Actually, I don’t have anything to say about either of the above topics, although putting the two together might yield interesting, if not unfortunate, results. It’s just that I’m aware that things have been a little serious around here lately. Even though I have actually gained a few new followers and engaged in some interesting conversation on the basis of the last two or three posts, the fact remains that blog traffic is down, which I guess is not surprising, with post titles like “Tears of Advent” (“tears” = depressing; “Advent” = religious) and “Slaughter of the Innocents” (entire title = curling up into the foetal position, speaking of innocents). And anyway, it seems really shallow and sketchy to profit popularly via posts about such sombre topics.
But a few days ago my Paul observed, “It seems like your blog has changed from light and funny observations about life, to more intellectual and theological topics.” It drives him crazy when I read meaning into face value, so I won’t say this is what he meant, but what I heard was a tactful way of saying, “Um–it’s getting a little serious over there. Could you lighten things up a little?”
So I am. Here:
The other day I was driving home via some roads I don’t usually take, and I saw this:
First–I think this sign needs a little surgery (or something), too. I was going to say something about how used to be more “taut,” but something about that sounds questionable, so I’ll just say, it seems a little the worse for wear since I saw it the first time.
Second–Guys. Do not believe the words on this sign.
As far as I know, most women have something physical about themselves that they wish were not true. I might have more of those things than most. I have a big nose (with a weird bump on the bridge of it) and terrible skin and my chin is somehow simultaneously receding and overly heavy. I have brown teeth. I have a little cellulite and a few spider veins and a flat chest. But I am also myself, and while I don’t, anymore (like I used to think in high school) think there’s anything wrong with doing whatever is in my personal power to mitigate some of these flaws (eg. make-up and even getting the broken tooth fixed–because it was broken), I also know those basic things are a part what makes me who I am, and if, say, my Paul handed me a parcel on Tuesday and inside it was a gift certificate to this plastic surgery, I think I might have to do something that would render him in need of more plastic surgery than I am. (Not that I would actually succeed in this endeavour–I’m a wimp–but the desire to do that would be my initial response.)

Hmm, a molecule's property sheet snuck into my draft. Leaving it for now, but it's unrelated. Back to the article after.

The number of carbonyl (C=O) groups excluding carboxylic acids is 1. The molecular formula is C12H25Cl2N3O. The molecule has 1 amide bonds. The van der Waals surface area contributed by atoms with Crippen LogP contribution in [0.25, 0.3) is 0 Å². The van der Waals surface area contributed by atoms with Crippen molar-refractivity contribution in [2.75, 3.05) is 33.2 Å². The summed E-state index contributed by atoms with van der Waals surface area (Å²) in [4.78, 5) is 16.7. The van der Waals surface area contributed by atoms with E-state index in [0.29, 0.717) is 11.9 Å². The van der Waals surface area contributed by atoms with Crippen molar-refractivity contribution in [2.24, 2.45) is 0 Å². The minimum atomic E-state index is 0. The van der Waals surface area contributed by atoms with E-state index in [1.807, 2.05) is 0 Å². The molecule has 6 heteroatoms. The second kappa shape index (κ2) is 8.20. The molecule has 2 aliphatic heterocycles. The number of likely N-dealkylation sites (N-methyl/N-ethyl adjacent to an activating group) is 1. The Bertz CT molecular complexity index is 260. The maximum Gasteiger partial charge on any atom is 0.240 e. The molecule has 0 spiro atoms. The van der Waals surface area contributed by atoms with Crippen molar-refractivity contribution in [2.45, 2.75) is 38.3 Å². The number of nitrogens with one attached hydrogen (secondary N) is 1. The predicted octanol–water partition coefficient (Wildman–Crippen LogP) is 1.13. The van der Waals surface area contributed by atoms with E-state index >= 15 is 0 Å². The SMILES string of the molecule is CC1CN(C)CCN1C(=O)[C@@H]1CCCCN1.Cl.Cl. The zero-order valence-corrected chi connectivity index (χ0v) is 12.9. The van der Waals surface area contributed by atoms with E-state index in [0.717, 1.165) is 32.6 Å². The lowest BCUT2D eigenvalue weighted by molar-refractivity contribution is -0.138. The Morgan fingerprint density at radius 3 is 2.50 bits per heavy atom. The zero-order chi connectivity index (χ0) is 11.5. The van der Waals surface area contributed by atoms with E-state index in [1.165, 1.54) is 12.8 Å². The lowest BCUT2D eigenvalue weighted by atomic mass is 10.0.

I told him about this sign and he burst out laughing and said, “Talk about buying a gift that’s more for yourself than the person you’re giving it to!” Then he said, “Guess I’ll have to take that gift certificate back . . . ”
But I wasn’t worried. Although on occasion he comes up with some unusual ways to compliment me (they’re G-rated but . . . difficult to explain), this is also the guy who spontaneously told me he thought I was “absolutely beautiful,” in front of my parents and a Visiting Londoner. And that, my friends, is a fine Christmas present indeed.